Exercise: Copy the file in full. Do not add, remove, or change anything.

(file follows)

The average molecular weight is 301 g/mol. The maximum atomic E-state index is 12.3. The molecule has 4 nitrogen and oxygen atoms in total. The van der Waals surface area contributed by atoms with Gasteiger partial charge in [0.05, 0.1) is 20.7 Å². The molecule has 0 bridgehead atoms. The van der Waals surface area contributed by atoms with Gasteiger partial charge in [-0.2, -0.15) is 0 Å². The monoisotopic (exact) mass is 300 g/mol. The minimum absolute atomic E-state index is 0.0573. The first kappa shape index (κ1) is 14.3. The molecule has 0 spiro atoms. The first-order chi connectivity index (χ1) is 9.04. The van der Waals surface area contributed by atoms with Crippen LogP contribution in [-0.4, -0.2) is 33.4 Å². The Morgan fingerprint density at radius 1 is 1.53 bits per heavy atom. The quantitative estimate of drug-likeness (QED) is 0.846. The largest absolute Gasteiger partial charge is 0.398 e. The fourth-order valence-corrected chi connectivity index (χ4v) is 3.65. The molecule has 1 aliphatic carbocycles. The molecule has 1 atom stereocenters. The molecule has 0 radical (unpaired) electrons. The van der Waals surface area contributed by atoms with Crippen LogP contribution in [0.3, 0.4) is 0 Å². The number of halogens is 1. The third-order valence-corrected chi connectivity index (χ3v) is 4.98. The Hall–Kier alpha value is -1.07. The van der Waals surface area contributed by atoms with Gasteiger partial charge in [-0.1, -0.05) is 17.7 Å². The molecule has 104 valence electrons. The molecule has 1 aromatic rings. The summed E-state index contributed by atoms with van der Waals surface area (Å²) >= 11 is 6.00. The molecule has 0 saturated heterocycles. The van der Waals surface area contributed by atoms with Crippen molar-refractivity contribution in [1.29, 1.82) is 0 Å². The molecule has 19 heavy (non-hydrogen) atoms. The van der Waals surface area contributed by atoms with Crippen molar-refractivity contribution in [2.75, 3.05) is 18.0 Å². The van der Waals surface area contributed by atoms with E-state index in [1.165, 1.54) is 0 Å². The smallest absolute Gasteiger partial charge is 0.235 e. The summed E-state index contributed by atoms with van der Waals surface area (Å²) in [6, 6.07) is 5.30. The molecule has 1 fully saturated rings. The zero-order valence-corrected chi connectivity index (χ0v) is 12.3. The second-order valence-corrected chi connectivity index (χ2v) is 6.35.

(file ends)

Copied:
The average molecular weight is 301 g/mol. The maximum atomic E-state index is 12.3. The molecule has 4 nitrogen and oxygen atoms in total. The van der Waals surface area contributed by atoms with Gasteiger partial charge in [0.05, 0.1) is 20.7 Å². The molecule has 0 bridgehead atoms. The van der Waals surface area contributed by atoms with Gasteiger partial charge in [-0.2, -0.15) is 0 Å². The monoisotopic (exact) mass is 300 g/mol. The minimum absolute atomic E-state index is 0.0573. The first kappa shape index (κ1) is 14.3. The molecule has 0 spiro atoms. The first-order chi connectivity index (χ1) is 9.04. The van der Waals surface area contributed by atoms with Crippen LogP contribution in [-0.4, -0.2) is 33.4 Å². The Morgan fingerprint density at radius 1 is 1.53 bits per heavy atom. The quantitative estimate of drug-likeness (QED) is 0.846. The largest absolute Gasteiger partial charge is 0.398 e. The fourth-order valence-corrected chi connectivity index (χ4v) is 3.65. The molecule has 1 aliphatic carbocycles. The molecule has 1 atom stereocenters. The molecule has 0 radical (unpaired) electrons. The van der Waals surface area contributed by atoms with Crippen LogP contribution in [0.3, 0.4) is 0 Å². The number of halogens is 1. The third-order valence-corrected chi connectivity index (χ3v) is 4.98. The Hall–Kier alpha value is -1.07. The van der Waals surface area contributed by atoms with Gasteiger partial charge in [-0.1, -0.05) is 17.7 Å². The molecule has 104 valence electrons. The molecule has 1 aromatic rings. The summed E-state index contributed by atoms with van der Waals surface area (Å²) >= 11 is 6.00. The molecule has 0 saturated heterocycles. The van der Waals surface area contributed by atoms with Crippen molar-refractivity contribution in [1.29, 1.82) is 0 Å². The molecule has 19 heavy (non-hydrogen) atoms. The van der Waals surface area contributed by atoms with Crippen molar-refractivity contribution in [2.75, 3.05) is 18.0 Å². The van der Waals surface area contributed by atoms with E-state index in [1.165, 1.54) is 0 Å². The smallest absolute Gasteiger partial charge is 0.235 e. The summed E-state index contributed by atoms with van der Waals surface area (Å²) in [6, 6.07) is 5.30. The molecule has 1 fully saturated rings. The zero-order valence-corrected chi connectivity index (χ0v) is 12.3. The second-order valence-corrected chi connectivity index (χ2v) is 6.35.